LOCAL LIVE! In Denver, About Denver, Musically Denver!!!!
Gretchen Parlato - June 23, 2011, First Set, Dazzle, Denver.
Is it survival of the fittest or survival of the hippest? Since we're talking about a new musical life form taking root on the jazz landscape, it's probably a bit of both. In Gretchen Parlato's case, she and her music are both plenty hip and plenty fit. Thus, her chances are good in establishing something new under the jazz sun. Since its earliest days, jazz has been constantly evolving and it's a privilege to see it happening right before your eyes. And that's a pretty good reason to see a Gretchen Parlato concert.
Gretchen Parlato's star is on the rise. Now touring in support of her recently released third album The Lost and Found, she's garnering attention throughout the jazz world. In late June, it was Denver's turn to hear what she's all about during her two night stand at Dazzle. She brought the key ingredients from her album with her, namely Taylor Eigsti on piano and keyboards and Alan Hampton on bass, guitar and vocals. They were joined by Mark Guiliana on drums for some genre-bending performances in a style not quite like anyone else's.
Parlato's delicate, breathy mezzo-soprano seems right at home with her diminutive frame and her eccentric haircut (long in front, short everywhere else (a reverse mullet?)). She often seems to be making a fervent plea as much as simply singing, with her eyes closed and impassioned expressions. But many singers are passionate, expressive, emotive. What sets Parlato apart from many other vocalists on the jazz scene is her combination of musical styles. Her music doesn't quite swing (at least most of the time), it's not quite pop, it's not quite rock, it seems to be a little bit of all that in a refreshing new mixture.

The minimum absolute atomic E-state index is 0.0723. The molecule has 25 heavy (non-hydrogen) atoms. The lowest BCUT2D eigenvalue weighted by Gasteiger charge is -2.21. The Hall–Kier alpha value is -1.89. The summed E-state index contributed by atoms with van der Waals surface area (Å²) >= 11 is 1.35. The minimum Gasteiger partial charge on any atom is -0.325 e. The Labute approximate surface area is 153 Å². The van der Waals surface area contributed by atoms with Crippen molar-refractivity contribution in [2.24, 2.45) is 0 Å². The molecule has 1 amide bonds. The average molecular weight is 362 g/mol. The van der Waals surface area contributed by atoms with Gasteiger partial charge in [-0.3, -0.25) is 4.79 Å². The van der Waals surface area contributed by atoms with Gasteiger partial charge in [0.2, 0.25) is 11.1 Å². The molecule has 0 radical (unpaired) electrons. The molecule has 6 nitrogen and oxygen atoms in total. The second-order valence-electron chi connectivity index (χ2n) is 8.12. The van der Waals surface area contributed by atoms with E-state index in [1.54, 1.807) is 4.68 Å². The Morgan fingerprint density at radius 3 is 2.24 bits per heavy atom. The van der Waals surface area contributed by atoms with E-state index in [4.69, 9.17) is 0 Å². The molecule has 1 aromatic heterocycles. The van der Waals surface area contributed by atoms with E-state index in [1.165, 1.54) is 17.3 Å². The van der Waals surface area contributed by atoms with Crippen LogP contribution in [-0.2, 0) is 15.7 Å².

Throughout their set at Dazzle last week, she and the band effectively built climaxes followed by quieter, more introspective and intimate sections. Pianist Eigsti was particularly adept at alternating between melodic passages and others that bordered on frantic. Sometimes he accomplished both at the same time. Hampton and Guilana were equally sympathetic coconspirators in the enterprise. Hampton put on some harmony vocals several times, and on his own composition, "Still," switched to acoustic guitar, taking yet another step away from a straight ahead jazz sound.
Her choice of material reflects the clash of styles, cultures and eras heard in the music itself. "Holding Back the Years" was a hit for the British rock band Simply Red in the mid 80s. "Butterfly" is a Herbie Hancock composition from his electro-funk period in the mid-70s, but qualifies more as a ballad compared to his other output of the time. The music to "The Lost and Found" was composed by Dayna Stephens with lyrics by Parlato. In other words, she draws from many different sources. To this diverse program she brings her own approach which is sometimes intimate, sometime percussive, always compelling. Her music pushes jazz's boundaries, which, of course, is what evolution is all about.
When Your Dark Eyes Meet Mine
Holding Back the Years
The Lost and Found
How We Love
Gretchen Parlato, vocals, percussion
Taylor Eigsti, piano
Alan Hampton, bass, guitar, vocals
Mark Guiliana - drums